Royal Eijsbouts Bell Foundry, Asten, The Netherlands
Bonaventura Eijsbouts from Asten in Holland was a watchmaker with a great interest in bells and clocks. He began making tower clocks in a modest workshop in 1872. The the demand for the quality of his clock making led him to move to a larger manufacturing facility in 1905. This new location has been expanded over the years into the modern bell founding facility that we know as the Royal Eijsbouts Bell Foundry.
Bonaventura's son Johan joined the company in 1893. Looking for ways to expand the business, he saw bells as a natural adjunct to tower clocks. Not having the expertise to cast bells, Eijsbouts began to import bells from the best foundries of the time in England. Johan's son Tuur Ejsbouts brought engineering and technical expertise to the company in 1924. Tuur applied himself to the study of bell making, culminating in the opening of an in-house bell foundry in 1947. From this time on, the company would become a highly regarded bell foundry. Tuur retired in 1962 when his brother Max took full control of the business. During the Netherland's centenary celebrations in 1972, Eijsbouts was awarded the designation Royal, for its quality and reliable service.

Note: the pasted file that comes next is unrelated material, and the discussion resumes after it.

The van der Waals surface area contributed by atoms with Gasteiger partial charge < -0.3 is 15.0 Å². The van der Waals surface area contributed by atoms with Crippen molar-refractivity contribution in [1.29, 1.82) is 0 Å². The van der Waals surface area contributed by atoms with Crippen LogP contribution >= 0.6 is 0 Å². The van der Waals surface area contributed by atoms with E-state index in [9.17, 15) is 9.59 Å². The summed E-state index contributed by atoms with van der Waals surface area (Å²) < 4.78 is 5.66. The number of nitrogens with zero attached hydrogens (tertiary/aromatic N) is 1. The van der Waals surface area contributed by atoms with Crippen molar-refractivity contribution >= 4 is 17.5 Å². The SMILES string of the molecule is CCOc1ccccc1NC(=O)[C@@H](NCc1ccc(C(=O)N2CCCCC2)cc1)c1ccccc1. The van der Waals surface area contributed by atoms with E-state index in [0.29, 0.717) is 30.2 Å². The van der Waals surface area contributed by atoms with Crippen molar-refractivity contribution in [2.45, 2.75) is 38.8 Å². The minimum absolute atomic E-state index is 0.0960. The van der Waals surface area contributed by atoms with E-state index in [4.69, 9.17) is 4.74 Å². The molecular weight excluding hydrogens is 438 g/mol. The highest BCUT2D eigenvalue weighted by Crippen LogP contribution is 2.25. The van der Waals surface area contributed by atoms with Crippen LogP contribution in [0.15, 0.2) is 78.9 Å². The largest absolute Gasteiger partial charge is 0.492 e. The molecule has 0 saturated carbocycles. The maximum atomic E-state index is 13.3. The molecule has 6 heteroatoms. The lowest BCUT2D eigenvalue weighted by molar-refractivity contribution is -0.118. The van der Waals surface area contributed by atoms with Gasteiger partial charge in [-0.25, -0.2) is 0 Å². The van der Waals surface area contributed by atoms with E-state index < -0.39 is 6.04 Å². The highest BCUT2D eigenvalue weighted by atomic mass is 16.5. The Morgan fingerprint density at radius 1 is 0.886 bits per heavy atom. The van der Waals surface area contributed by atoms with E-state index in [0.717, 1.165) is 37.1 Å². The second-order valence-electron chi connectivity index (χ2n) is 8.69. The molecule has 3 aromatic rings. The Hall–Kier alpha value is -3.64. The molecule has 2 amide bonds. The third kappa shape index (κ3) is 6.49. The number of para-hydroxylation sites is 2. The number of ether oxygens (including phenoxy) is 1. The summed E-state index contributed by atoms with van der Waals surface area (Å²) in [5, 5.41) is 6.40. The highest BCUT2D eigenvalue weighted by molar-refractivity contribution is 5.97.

Beginning in 1949, with campanologist Andre Leher, Eijsbouts increased the quality of their bell making and reproduction of not only the English bell profiles, but also the historic Dutch bell founders such as the Hemony brothers. Leher took the reins of the company upon Max's death in 1976, and continued to improve bells and raise the efficiencies of the bell making process until his retirement in 1990.
Joost Eijsbouts brought control of the company back into family hands, serving as general manager since 1996.
Aarschot Peace Carillon